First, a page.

The recent announcement of Kenny Williams promotion to executive vice president of the White Sox ends an often polarizing 12 year tenure as the White Sox General Manager. Under his guidance the White Sox saw themselves as contenders every season and his moves reflected that.
Williams was often criticized as being too aggressive. His detractors claim he too often gave up highly rated prospects to acquire players that might only help the White Sox in the short term. He was also criticized often for chasing after players that might be past their prime or bring baggage to the south side. It wasn’t unusual for the White Sox to trade for a big name player late in their career.
Williams tenure has to be considered a success. The White sox were 81 games over .500 in his 12 seasons.
His bold moves often made waves. He would change over the White Sox frequently during his tenure. Williams was appointed General Manager in October 2000. The White Sox were coming off a Central Division Title and the most wins in the American League.
With a young team their future seemed bright. Williams many moves shaped the White Sox. They frequently changed the makeup and type of team they had. Under Williams, the White Sox had two playoff appearances and won their first pennant in 46 years and their first world series in 88.
Here is a look at Williams Trades During his 12 year tenure
January 14, 2001: The Toronto Blue Jays traded Matt DeWitt and David Wells to the Chicago White Sox for Mike Williams (minors), Kevin Beirne, Brian Simmons and Mike Sirotka.
While many considering Wells a bust for the White Sox, Sirotka never pitched for Toronto. In his one season in Chicago, Wells went 5-7 with a 4.47 ERA.
The Blue Jays were so upset about the trade, that they attempted to have the trade rescinded or at least to receive compensation because of Sirotka’s shoulder injury. It could go down as one of the worst major trades in baseball history. Neither team benefited from the move.
December 3, 2002: The Chicago White Sox traded Keith Foulke, Mark Johnson, Joe Valentine and cash to the Oakland Athletics for players to be named later and Billy Koch. The Oakland Athletics sent Neal Cotts (December 16, 2002) and Daylon Holt (minors) (December 16, 2002) to the Chicago White Sox to complete the trade.
Williams didn’t shy away from making a blockbuster trade a season removed from Wells’ miserable failure in Chicago. Trading away Foulke proved to be a mistake and he helped the A’s to a division title in 2003 and the Red Sox to a World Series title in 2004.
Koch failed miserably in Chicago recording just 11 saves and a 5.77 ERA in his one season with the White Sox. He was replaced as the closer by Shingo Takatsu during the season.
Cotts proved to be important out of the bullpen during the White Sox 2005 World Series run.
January 15, 2003: The Chicago White Sox traded Rocky Biddle, Orlando Hernandez, Jeff Liefer and cash to the Montreal Expos for Jorge Nunez (minors) and Bartolo Colon. This was part of a three team trade with the Yankees that send Hernandez and Antonio Osuna to New York.
Another trade showing Williams attempt to go for it all. Colon lasted just one season with the White Sox before signing as a free agent in Anaheim. He finished 15-13 with a 3.87 ERA during his one season on the south side. The White Sox finished four games behind Minnesota in the Central Division.
December 2, 2003: The Colorado Rockies traded Juan Uribe to the Chicago White Sox for Aaron Miles.
Although not the blockbuster trade that Williams was known for, this relatively minor trade proved huge in 2005. Uribe hit 20 homeruns, drove in 68 and finished fourth in the AL in fielding percentage in 2005. In five seasons in Chicago he hit 87 home runs, drove in 324 and finished in the top four in fielding percentage for shortstops three times.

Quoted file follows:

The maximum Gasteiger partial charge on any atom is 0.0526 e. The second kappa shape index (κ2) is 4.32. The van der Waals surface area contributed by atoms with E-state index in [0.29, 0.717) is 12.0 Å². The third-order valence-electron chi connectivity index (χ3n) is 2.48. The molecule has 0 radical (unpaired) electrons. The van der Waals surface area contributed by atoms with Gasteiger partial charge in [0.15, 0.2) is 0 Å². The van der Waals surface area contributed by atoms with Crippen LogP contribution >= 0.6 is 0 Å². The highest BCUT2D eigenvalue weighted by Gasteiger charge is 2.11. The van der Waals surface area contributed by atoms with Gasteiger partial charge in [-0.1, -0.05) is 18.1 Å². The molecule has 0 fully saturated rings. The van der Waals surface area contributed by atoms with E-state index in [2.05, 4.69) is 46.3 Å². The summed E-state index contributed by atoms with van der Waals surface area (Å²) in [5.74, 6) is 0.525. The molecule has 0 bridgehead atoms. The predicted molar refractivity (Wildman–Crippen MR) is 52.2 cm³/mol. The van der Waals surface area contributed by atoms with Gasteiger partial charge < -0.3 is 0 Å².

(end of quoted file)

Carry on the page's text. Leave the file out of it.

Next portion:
June 4, 2004 Traded by the Seattle Mariners with Freddie Garcia Ben Davis to the Chicago White Sox for Mike Morse, Miguel Olivo and Jeremy Reed.
This was the trade that set in motion the drive for the 2005 World Series Championship during the Williams Era. Morse and Olivo have gone onto successful careers, but Garcia was one of the Sox most clutch pitchers in 2005. He was the winning pitcher in three of the White Sox four clinching games in 2005.
In two stints with the White Sox, Garcia was 55-31.
July 18, 2004: The Montreal Expos traded Carl Everett to the Chicago White Sox for Gary Majewski and Jon Rauch.
Williams traded for Everett for the second straight July. Although he did not have as big of an impact as he did in 2004, Everett would pay dividends in 2005. Playing the outfield and DH, Everett hit 23 home runs and drove in 87 runs in the White Sox World Championship season. His 87 rbis were second on the time.
July 31, 2004: The New York Yankees traded Jose Contreras and cash to the Chicago White Sox for Esteban Loaiza.
The second blockbuster trade the Williams completed in two months that would have a major impact on the 2005 White Sox. Loaiza had a major impact with the White Sox in 2003-04. His three year stint with the White Sox (he later pitched three games in 2008) Loaiza was 30-14 with a 3.65 ERA. His tenure with the White Sox was the most successful of his 14 year career. He finished second in the 2003 AL Young race and led the American League in strikeouts, yet Williams rolled the dice and sent him to the Yankees for Contreras.
The gamble paid off. Contreras would become the ace of the White Sox. He won the clincher over Anaheim for the AL Pennant and would win 17 straight decisions between 2005 and 2006.
Although Contreras had a less than stellar 55-56 record with a 4.66 ERA in six seasons in Chicago, it was he 2005 stats that mattered. He finished 15-7 with a 3.61 ERA. He went 3-1 with a 3.02 ERA in the 2005 postseason.
December 13, 2004: The Milwaukee Brewers traded a player to be named later, Scott Podsednik and Luis Vizcaino to the Chicago White Sox for Carlos Lee. The Milwaukee Brewers sent Travis Hinton (minors) (January 10, 2005) to the Chicago White Sox to complete the trade.
This is the trade that change the White Sox culture. Ozzie Guillen made no secret of his desire to change the White Sox from a power hitting, station to station team to one that put more emphasis on speed, pitching and defense.
Podsednik was the reigning National League Stolen Base king and he finished 2005 second in the American League with 59. Vizcaino gave the White Sox another important arm in the bullpen.